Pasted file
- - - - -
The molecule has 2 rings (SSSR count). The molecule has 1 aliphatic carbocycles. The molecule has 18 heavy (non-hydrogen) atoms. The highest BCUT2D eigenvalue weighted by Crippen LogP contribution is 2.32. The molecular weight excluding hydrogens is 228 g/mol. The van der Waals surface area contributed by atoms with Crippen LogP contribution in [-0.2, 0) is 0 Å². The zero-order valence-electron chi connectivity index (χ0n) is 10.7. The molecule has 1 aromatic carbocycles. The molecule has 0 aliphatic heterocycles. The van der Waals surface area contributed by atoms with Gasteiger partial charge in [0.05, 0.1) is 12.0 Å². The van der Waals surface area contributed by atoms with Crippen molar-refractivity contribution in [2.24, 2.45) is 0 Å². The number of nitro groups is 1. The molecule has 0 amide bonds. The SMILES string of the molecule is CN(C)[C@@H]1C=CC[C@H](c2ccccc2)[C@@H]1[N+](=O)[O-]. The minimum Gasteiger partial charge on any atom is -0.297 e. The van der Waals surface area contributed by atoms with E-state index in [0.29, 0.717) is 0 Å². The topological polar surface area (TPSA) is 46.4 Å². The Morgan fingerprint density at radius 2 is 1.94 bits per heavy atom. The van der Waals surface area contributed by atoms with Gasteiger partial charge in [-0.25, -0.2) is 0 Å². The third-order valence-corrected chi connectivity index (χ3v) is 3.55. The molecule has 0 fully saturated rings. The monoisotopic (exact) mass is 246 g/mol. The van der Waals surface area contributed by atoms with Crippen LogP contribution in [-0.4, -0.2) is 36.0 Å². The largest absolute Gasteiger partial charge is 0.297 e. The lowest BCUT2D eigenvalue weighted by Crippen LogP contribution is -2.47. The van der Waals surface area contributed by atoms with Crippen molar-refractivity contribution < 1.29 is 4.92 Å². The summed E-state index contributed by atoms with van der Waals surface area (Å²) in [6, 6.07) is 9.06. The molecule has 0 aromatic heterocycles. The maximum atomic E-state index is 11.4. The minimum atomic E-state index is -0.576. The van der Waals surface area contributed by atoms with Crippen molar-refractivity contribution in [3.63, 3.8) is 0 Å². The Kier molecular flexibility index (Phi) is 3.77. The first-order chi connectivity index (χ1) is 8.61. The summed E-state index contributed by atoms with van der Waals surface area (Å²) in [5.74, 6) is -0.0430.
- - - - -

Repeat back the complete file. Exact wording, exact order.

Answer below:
The molecule has 2 rings (SSSR count). The molecule has 1 aliphatic carbocycles. The molecule has 18 heavy (non-hydrogen) atoms. The highest BCUT2D eigenvalue weighted by Crippen LogP contribution is 2.32. The molecular weight excluding hydrogens is 228 g/mol. The van der Waals surface area contributed by atoms with Crippen LogP contribution in [-0.2, 0) is 0 Å². The zero-order valence-electron chi connectivity index (χ0n) is 10.7. The molecule has 1 aromatic carbocycles. The molecule has 0 aliphatic heterocycles. The van der Waals surface area contributed by atoms with Gasteiger partial charge in [0.05, 0.1) is 12.0 Å². The van der Waals surface area contributed by atoms with Crippen molar-refractivity contribution in [2.24, 2.45) is 0 Å². The number of nitro groups is 1. The molecule has 0 amide bonds. The SMILES string of the molecule is CN(C)[C@@H]1C=CC[C@H](c2ccccc2)[C@@H]1[N+](=O)[O-]. The minimum Gasteiger partial charge on any atom is -0.297 e. The van der Waals surface area contributed by atoms with E-state index in [0.29, 0.717) is 0 Å². The topological polar surface area (TPSA) is 46.4 Å². The Morgan fingerprint density at radius 2 is 1.94 bits per heavy atom. The van der Waals surface area contributed by atoms with Gasteiger partial charge in [-0.25, -0.2) is 0 Å². The third-order valence-corrected chi connectivity index (χ3v) is 3.55. The molecule has 0 fully saturated rings. The monoisotopic (exact) mass is 246 g/mol. The van der Waals surface area contributed by atoms with Crippen LogP contribution in [-0.4, -0.2) is 36.0 Å². The largest absolute Gasteiger partial charge is 0.297 e. The lowest BCUT2D eigenvalue weighted by Crippen LogP contribution is -2.47. The van der Waals surface area contributed by atoms with Crippen molar-refractivity contribution < 1.29 is 4.92 Å². The summed E-state index contributed by atoms with van der Waals surface area (Å²) in [6, 6.07) is 9.06. The molecule has 0 aromatic heterocycles. The maximum atomic E-state index is 11.4. The minimum atomic E-state index is -0.576. The van der Waals surface area contributed by atoms with Crippen molar-refractivity contribution in [3.63, 3.8) is 0 Å². The Kier molecular flexibility index (Phi) is 3.77. The first-order chi connectivity index (χ1) is 8.61. The summed E-state index contributed by atoms with van der Waals surface area (Å²) in [5.74, 6) is -0.0430.